Author: The Book of Psalms is a compilation of several ancient collections of Hebrew songs and poems used in congregational worship, as well as private devotion. Some of the oldest collections compiled the majority of David's formidable songs. Others gathered the work of several authors, such as Moses, Asaph, Heman, the sons of Korah, Solomon, Ethan and Jeduthun. Many spring from unknown sources. Jewish experts call them "orphan psalms".
Date: The individual psalms could have been written in times that span from the period of the Exodus from Egypt to the restoration after the Babylonian exile. But the small collections seem to have been put together in specific periods in Israel's history; David's kingdom (I Chron. 23:5), Hezekiah's government (II Chron. 29:30), and during Ezra's and Nehemiah's leadership (Neh. 12:24). This process of compiling helps explain the duplication of some psalm. For example, Psalm 14 is similar to 53.
The Book of Psalms, as we know it today, save a series of variants, was edited in the time of the Greek Septuagint, when the Hebrew Texts were translated a few centuries before the coming of Christ.
The Ugaritic texts, on being compared with the more recent Dead Sea Scrolls, show that the images, style and parallelisms of some psalms reflect a very ancient Canaanite style and vocabulary. Therefore, the Book of Psalms reflects what the worship, devotional life and religious sentiment were through approximately 1,000 years of the history of Israel.
Content: The Hebrew title of this book, Sepher Tehillim, means "Book of Praises". The Greek title, Psalmoi or Psalterion, denotes a poem that should be recited with the accompaniment of some stringed instruments. However, the Psaltery contains more than simple songs or hymns of praise. It includes elegies, laments, individual and collective prayers, petitions, meditations, instructions, hymns of historical character and acrostic praises about noble themes.
In its final form, in our canon of the Scriptures, the book of Psalms appears subdivided into five small books. Each one of them is a compilation of several ancient collections of songs and poems. The editors include, at the end of each book, a doxology to close the section. [A doxology is a declaration of praise to GOD or a brief hymn expressing His power and glory. The word itself doesn't appear in the Bible, but the concept is certainly present. Several passages in the Bible are called doxologies because of their clear declaration of praise to GOD. IBD] In the "First Book" (Psa. 1-41), the majority of the Psalms are attributed to David. The "Second Book" (Psa. 42-72) is a collection of songs assigned to the sons of Korah, Asaph, David and Solomon; and four of these songs are by unanimous authors. The "Third Book" (Psa. 73-89) is categorized by gathering a great collection of the songs of Asaph, who was David's choirmaster (I Chron. 16:4-7). Although the majority of the Psalms in the "Fourth Book" (Psa. 90-106) are by unknown authors, Moses, David and Solomon are represented there. In the "Fifth Book" (Psa. 107-150) more of David's Psalms appear. The series of psalms called "the Egyptian Hallelujah" (Psa. 113-118) are also included here. The final psalms (Psa. 146-150) are known as the series of "The Great Hallelujah". Each psalm begins and ends with the Hebrew exclamation of praise, "Alleluia!"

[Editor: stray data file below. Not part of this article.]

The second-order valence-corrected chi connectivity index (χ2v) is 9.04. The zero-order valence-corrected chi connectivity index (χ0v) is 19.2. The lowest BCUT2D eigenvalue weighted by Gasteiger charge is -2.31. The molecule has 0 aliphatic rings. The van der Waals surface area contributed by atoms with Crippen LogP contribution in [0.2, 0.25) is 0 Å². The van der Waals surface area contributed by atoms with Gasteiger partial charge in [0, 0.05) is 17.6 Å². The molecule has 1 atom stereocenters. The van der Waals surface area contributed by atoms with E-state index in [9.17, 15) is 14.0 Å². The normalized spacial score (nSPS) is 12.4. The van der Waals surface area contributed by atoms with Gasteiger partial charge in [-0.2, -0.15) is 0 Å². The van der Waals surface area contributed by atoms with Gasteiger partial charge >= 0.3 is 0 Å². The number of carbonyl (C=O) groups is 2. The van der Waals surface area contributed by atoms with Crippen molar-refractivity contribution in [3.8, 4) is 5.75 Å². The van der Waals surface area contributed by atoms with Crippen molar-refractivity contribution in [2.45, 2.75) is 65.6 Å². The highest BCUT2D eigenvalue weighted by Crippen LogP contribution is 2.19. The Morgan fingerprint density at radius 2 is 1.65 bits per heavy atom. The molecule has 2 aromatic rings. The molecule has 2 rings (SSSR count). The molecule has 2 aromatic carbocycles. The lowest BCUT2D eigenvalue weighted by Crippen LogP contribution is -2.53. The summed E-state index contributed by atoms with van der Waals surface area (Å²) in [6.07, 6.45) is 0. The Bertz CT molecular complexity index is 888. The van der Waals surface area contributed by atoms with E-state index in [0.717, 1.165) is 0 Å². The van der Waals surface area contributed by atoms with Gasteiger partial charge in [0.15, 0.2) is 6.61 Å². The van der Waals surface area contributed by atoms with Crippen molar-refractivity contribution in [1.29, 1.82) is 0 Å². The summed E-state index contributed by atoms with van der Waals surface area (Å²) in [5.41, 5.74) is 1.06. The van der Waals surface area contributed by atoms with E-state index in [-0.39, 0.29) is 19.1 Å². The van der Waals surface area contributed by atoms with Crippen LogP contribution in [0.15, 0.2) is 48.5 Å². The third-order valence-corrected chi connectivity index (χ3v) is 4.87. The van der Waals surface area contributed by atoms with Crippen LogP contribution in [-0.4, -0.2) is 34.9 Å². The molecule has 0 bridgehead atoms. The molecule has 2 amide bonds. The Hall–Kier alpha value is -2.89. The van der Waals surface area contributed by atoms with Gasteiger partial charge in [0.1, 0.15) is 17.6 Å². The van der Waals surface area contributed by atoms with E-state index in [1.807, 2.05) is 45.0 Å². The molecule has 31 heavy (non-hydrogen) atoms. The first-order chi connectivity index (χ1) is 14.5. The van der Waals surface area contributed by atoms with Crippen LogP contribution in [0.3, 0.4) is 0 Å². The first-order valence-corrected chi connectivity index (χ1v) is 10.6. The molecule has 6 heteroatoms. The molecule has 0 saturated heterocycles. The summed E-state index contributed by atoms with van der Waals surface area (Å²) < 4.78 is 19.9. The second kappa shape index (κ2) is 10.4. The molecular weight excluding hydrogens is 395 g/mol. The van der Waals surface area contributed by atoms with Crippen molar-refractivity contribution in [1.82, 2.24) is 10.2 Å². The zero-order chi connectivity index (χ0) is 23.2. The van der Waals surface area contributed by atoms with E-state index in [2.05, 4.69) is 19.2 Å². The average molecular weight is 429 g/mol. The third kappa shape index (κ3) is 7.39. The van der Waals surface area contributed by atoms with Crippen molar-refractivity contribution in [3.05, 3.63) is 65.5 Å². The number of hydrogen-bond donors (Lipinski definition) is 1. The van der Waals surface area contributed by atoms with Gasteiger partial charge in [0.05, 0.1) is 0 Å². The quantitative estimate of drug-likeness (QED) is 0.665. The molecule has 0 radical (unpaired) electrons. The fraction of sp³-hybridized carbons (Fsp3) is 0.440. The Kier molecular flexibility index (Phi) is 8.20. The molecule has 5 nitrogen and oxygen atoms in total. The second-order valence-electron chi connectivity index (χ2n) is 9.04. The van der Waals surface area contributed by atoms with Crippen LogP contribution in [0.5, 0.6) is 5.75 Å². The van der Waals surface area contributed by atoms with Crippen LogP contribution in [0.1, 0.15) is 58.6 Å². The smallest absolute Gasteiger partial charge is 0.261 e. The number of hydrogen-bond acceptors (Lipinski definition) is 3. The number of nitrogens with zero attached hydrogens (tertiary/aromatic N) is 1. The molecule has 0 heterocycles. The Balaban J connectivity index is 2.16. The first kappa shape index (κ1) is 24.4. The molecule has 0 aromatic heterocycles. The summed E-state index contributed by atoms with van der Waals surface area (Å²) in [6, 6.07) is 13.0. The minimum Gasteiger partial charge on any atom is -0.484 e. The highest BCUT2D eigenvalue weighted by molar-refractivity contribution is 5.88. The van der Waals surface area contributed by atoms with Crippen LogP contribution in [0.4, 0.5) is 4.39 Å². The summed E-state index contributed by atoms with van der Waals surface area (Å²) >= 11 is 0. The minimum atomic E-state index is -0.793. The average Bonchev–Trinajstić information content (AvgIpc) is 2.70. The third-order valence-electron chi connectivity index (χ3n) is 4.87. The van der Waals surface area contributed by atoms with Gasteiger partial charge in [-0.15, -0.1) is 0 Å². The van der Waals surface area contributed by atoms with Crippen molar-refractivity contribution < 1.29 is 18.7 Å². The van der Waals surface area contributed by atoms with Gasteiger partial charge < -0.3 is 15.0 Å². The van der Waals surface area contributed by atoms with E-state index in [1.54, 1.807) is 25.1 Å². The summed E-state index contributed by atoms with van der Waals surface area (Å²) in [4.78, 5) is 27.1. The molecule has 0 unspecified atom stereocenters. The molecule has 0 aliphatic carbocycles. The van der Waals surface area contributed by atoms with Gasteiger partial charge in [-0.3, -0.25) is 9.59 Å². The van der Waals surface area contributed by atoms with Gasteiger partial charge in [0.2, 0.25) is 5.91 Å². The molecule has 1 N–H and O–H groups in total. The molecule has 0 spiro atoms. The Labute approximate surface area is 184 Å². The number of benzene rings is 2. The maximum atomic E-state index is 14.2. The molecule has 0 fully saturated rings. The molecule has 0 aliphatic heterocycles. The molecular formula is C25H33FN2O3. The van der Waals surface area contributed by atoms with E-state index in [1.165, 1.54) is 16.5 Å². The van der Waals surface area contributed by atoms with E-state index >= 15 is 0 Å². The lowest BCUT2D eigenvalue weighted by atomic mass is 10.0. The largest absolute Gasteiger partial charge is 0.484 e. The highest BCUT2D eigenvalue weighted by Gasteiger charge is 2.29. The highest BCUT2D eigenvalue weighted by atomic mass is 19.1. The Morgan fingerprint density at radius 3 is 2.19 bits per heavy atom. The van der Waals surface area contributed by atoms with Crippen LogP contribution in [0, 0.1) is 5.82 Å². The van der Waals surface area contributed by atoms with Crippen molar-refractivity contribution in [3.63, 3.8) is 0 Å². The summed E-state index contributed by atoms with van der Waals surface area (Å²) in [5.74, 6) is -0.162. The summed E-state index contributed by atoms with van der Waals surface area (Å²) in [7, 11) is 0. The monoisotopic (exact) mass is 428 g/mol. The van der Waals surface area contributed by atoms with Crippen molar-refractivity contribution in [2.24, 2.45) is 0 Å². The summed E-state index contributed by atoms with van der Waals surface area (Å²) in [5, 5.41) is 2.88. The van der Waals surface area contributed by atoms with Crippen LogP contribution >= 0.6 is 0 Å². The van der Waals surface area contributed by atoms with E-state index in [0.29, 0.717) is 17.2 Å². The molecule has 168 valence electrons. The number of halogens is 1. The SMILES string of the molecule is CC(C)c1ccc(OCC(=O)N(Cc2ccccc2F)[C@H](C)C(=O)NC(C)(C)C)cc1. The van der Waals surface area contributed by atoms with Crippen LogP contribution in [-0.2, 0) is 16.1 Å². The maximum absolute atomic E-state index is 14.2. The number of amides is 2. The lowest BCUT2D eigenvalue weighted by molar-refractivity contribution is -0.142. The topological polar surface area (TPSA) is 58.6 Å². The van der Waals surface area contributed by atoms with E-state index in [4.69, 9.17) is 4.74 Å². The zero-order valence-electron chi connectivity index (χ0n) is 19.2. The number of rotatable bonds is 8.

At the beginning of many psalms informative subtitles appear. The Hebrew preposition used in many of the subtitles can be translated in three ways: "to", "for" and "of". That is, "dedicated to", "for the use of" or "pertaining to". Those that describe the occasion on which the psalm was written always deal with the life of David. Psalms 7,34,52,54,56,57,59 and 142 refer to events that occurred in the course of the turbulent relations between David and Saul; and Psalms 3,18,51,60 and 63 cover the period when David reigned over Judah as well as over Israel.
Other subtitles allude to the musical instrument which should accompany the recitation of the psalm; the appropriate tone or melody; to the part of the choir that should act as soloist (e.g., soprano, tenor, or bass); or what type the psalm is (e.g., for our meditation, prayer). In actuality, some of the meanings of these liturgical and musical notes are unknown.
Meaning and Reliability of the Superscripts: (HBH) Some scholars, however, question whether the superscripts are meant to ascribe authorship to the psalms. The phrase ledawid used frequently in the psalm superscripts could mean by David, but it also could mean for David. But most scholars would admit that the word means by David There is no reason to think it is some kind of dedication.